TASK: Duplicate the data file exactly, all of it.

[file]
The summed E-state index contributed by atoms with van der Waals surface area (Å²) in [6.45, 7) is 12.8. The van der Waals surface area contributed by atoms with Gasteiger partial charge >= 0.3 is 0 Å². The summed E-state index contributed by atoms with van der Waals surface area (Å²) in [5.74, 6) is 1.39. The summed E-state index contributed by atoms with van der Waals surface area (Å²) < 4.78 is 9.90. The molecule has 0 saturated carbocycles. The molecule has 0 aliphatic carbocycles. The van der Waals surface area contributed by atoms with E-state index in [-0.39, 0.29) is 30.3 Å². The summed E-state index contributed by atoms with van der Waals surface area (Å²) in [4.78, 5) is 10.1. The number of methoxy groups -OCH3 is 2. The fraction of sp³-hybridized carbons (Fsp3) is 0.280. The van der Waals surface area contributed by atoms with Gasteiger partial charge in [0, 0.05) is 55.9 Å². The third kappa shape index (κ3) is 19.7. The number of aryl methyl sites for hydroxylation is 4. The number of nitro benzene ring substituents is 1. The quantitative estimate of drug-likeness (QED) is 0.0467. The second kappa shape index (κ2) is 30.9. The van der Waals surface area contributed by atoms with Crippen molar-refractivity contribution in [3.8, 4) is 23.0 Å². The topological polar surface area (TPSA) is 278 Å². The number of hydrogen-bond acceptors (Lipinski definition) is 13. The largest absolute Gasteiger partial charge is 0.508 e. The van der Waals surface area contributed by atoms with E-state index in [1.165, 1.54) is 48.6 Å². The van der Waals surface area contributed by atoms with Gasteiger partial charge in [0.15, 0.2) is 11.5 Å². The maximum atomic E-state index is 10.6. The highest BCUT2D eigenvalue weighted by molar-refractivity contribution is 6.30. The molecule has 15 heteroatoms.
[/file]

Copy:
The summed E-state index contributed by atoms with van der Waals surface area (Å²) in [6.45, 7) is 12.8. The van der Waals surface area contributed by atoms with Gasteiger partial charge >= 0.3 is 0 Å². The summed E-state index contributed by atoms with van der Waals surface area (Å²) in [5.74, 6) is 1.39. The summed E-state index contributed by atoms with van der Waals surface area (Å²) < 4.78 is 9.90. The molecule has 0 saturated carbocycles. The molecule has 0 aliphatic carbocycles. The van der Waals surface area contributed by atoms with E-state index in [-0.39, 0.29) is 30.3 Å². The summed E-state index contributed by atoms with van der Waals surface area (Å²) in [4.78, 5) is 10.1. The number of methoxy groups -OCH3 is 2. The fraction of sp³-hybridized carbons (Fsp3) is 0.280. The van der Waals surface area contributed by atoms with Gasteiger partial charge in [0, 0.05) is 55.9 Å². The third kappa shape index (κ3) is 19.7. The number of aryl methyl sites for hydroxylation is 4. The number of nitro benzene ring substituents is 1. The quantitative estimate of drug-likeness (QED) is 0.0467. The second kappa shape index (κ2) is 30.9. The van der Waals surface area contributed by atoms with Crippen molar-refractivity contribution in [3.8, 4) is 23.0 Å². The topological polar surface area (TPSA) is 278 Å². The number of hydrogen-bond acceptors (Lipinski definition) is 13. The largest absolute Gasteiger partial charge is 0.508 e. The van der Waals surface area contributed by atoms with E-state index in [1.165, 1.54) is 48.6 Å². The van der Waals surface area contributed by atoms with Gasteiger partial charge in [0.15, 0.2) is 11.5 Å². The maximum atomic E-state index is 10.6. The highest BCUT2D eigenvalue weighted by molar-refractivity contribution is 6.30. The molecule has 15 heteroatoms.